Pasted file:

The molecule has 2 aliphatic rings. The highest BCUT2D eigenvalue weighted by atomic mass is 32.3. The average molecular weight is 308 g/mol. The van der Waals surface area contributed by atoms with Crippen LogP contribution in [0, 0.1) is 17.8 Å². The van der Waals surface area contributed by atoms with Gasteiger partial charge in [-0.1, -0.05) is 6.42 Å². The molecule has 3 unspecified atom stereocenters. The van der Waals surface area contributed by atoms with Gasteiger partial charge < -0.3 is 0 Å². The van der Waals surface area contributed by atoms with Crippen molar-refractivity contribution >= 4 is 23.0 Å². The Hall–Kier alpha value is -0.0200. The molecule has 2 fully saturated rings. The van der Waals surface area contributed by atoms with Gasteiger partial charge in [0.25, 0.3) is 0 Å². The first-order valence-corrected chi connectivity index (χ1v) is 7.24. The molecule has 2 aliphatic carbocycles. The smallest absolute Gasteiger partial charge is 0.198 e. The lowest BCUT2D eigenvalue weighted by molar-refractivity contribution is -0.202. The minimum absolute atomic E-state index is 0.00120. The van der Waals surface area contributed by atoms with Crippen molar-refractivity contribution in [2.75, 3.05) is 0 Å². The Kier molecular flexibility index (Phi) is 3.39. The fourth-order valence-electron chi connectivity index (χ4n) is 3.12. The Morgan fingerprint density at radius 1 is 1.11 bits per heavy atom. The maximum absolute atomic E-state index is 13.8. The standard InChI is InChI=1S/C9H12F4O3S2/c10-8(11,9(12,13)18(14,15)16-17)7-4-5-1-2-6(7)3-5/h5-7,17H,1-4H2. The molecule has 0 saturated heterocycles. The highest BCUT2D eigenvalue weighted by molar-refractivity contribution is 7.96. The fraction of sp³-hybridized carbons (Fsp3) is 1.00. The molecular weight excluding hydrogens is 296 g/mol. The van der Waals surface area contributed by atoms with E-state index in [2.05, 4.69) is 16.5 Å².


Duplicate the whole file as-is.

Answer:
The molecule has 2 aliphatic rings. The highest BCUT2D eigenvalue weighted by atomic mass is 32.3. The average molecular weight is 308 g/mol. The van der Waals surface area contributed by atoms with Crippen LogP contribution in [0, 0.1) is 17.8 Å². The van der Waals surface area contributed by atoms with Gasteiger partial charge in [-0.1, -0.05) is 6.42 Å². The molecule has 3 unspecified atom stereocenters. The van der Waals surface area contributed by atoms with Gasteiger partial charge < -0.3 is 0 Å². The van der Waals surface area contributed by atoms with Crippen molar-refractivity contribution >= 4 is 23.0 Å². The Hall–Kier alpha value is -0.0200. The molecule has 2 fully saturated rings. The van der Waals surface area contributed by atoms with Gasteiger partial charge in [0.25, 0.3) is 0 Å². The first-order valence-corrected chi connectivity index (χ1v) is 7.24. The molecule has 2 aliphatic carbocycles. The smallest absolute Gasteiger partial charge is 0.198 e. The lowest BCUT2D eigenvalue weighted by molar-refractivity contribution is -0.202. The minimum absolute atomic E-state index is 0.00120. The van der Waals surface area contributed by atoms with Crippen molar-refractivity contribution in [2.75, 3.05) is 0 Å². The Kier molecular flexibility index (Phi) is 3.39. The fourth-order valence-electron chi connectivity index (χ4n) is 3.12. The Morgan fingerprint density at radius 1 is 1.11 bits per heavy atom. The maximum absolute atomic E-state index is 13.8. The standard InChI is InChI=1S/C9H12F4O3S2/c10-8(11,9(12,13)18(14,15)16-17)7-4-5-1-2-6(7)3-5/h5-7,17H,1-4H2. The molecule has 0 saturated heterocycles. The highest BCUT2D eigenvalue weighted by molar-refractivity contribution is 7.96. The fraction of sp³-hybridized carbons (Fsp3) is 1.00. The molecular weight excluding hydrogens is 296 g/mol. The van der Waals surface area contributed by atoms with E-state index in [2.05, 4.69) is 16.5 Å².